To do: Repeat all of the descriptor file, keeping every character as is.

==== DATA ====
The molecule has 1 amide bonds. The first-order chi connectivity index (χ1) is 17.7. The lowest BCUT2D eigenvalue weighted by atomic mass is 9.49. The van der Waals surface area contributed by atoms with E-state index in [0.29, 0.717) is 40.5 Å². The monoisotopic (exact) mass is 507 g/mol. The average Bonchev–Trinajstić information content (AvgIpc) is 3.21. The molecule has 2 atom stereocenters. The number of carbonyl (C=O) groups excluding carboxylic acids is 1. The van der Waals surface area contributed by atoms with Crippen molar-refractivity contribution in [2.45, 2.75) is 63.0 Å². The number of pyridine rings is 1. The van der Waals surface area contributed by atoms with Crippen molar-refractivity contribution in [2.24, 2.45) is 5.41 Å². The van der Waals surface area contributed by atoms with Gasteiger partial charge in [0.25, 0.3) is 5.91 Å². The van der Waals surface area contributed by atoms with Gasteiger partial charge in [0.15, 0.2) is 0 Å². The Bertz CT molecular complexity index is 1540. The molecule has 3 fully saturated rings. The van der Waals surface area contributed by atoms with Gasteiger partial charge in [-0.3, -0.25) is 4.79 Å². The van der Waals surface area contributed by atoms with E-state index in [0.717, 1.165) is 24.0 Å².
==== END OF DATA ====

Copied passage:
The molecule has 1 amide bonds. The first-order chi connectivity index (χ1) is 17.7. The lowest BCUT2D eigenvalue weighted by atomic mass is 9.49. The van der Waals surface area contributed by atoms with E-state index in [0.29, 0.717) is 40.5 Å². The monoisotopic (exact) mass is 507 g/mol. The average Bonchev–Trinajstić information content (AvgIpc) is 3.21. The molecule has 2 atom stereocenters. The number of carbonyl (C=O) groups excluding carboxylic acids is 1. The van der Waals surface area contributed by atoms with Crippen molar-refractivity contribution in [2.45, 2.75) is 63.0 Å². The number of pyridine rings is 1. The van der Waals surface area contributed by atoms with Crippen molar-refractivity contribution in [2.24, 2.45) is 5.41 Å². The van der Waals surface area contributed by atoms with Gasteiger partial charge in [0.25, 0.3) is 5.91 Å². The van der Waals surface area contributed by atoms with Gasteiger partial charge in [0.15, 0.2) is 0 Å². The Bertz CT molecular complexity index is 1540. The molecule has 3 fully saturated rings. The van der Waals surface area contributed by atoms with Gasteiger partial charge in [-0.3, -0.25) is 4.79 Å². The van der Waals surface area contributed by atoms with E-state index in [0.717, 1.165) is 24.0 Å².